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Specialized testing of seed potatoes give Idaho growers an advantage

Specialized testing of seed potatoes has advanced to the point that it allows farmers to deal with potential problems before they even plant the crop. For example, seed-piece evaluations, which detect diseases and viruses in potatoes, have advanced, Capital Press reports.

That helps soil scientist John Taberna help customers of his Parma, Idaho, commercial laboratory.

“In 15 years, we’ve advanced with the detection limits,” the Western Laboratories owner said. “We can now detect subspecies of a bacteria or a virus.”

Seed-piece evaluations are used to detect Potato Virus Y and Mop Top Virus, for example. PVY can reduce yields by one-third or more, Taberna said. Mop Top can reduce production and quality, and persist in the soil for years.

“On potato tubers, we can detect PVY at much lower levels than before,” he said. “Before, it was either positive or negative.” Amounts of the virus, and its strain, can be determined now through DNA.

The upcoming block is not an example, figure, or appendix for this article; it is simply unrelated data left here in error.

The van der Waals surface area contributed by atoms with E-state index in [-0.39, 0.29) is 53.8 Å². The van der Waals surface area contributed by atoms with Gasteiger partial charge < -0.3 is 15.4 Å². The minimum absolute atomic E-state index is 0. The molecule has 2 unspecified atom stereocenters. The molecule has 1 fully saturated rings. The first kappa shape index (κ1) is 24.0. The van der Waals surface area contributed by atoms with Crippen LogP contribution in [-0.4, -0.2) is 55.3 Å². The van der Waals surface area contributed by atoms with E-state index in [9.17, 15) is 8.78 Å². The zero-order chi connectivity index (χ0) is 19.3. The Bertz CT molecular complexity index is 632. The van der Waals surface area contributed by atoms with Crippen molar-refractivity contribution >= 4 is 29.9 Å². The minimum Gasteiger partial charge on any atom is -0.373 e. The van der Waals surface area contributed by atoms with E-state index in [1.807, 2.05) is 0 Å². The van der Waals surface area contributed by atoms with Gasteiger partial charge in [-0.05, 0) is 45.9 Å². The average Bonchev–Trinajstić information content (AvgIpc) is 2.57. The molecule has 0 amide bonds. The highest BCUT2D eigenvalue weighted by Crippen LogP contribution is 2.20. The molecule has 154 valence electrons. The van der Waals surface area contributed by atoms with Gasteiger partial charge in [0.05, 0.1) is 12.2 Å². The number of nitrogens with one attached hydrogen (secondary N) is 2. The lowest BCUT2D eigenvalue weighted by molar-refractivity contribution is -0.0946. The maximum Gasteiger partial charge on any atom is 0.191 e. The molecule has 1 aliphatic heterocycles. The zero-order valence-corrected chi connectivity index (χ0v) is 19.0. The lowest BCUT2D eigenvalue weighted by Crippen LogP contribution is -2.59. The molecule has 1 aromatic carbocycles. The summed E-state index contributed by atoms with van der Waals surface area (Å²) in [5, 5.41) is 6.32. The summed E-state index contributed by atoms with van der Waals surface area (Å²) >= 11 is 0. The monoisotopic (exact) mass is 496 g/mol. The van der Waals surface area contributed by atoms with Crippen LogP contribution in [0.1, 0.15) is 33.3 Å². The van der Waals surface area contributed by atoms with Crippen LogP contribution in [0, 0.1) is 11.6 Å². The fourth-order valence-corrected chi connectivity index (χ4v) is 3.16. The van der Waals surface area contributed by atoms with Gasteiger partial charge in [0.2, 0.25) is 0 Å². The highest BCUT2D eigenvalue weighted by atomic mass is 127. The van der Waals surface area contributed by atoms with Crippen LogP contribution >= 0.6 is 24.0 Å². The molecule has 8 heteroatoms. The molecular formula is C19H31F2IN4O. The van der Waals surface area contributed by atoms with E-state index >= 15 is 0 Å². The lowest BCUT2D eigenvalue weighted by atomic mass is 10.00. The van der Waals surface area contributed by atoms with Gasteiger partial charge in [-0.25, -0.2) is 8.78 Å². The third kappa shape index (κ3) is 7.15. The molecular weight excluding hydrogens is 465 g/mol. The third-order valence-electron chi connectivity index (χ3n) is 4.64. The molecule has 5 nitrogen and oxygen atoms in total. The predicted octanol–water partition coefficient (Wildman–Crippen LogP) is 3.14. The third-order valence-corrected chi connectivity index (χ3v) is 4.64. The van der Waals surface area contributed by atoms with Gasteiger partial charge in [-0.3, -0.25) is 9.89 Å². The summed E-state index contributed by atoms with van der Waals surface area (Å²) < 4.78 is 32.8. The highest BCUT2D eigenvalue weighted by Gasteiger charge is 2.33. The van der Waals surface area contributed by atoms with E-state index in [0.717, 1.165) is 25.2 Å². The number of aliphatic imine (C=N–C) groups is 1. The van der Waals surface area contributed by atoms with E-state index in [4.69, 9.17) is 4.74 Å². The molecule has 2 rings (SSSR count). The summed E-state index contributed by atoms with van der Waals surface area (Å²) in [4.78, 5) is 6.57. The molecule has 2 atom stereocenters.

University and commercial laboratories have worked to advance detection limits and precision to the extent that the tests can more effectively help growers make decisions on buying and treating seed, planting strategies, water management and other activities, Taberna said.

A test showing a degree of Mop Top may prompt a potato grower to focus planting in a soil type less conducive to its vector, Powdery Scab.

Many growers, unable to buy from their usual supplier, are testing their own commercial potatoes for suitability to replant, Taberna said.

“The seed-piece test tells them if their seed has a chance of finishing without reduction of yields by diseases,” he said.

Read the full article in Capital Press here

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Lukie Pieterse, Editor and Publisher of Potato News Today

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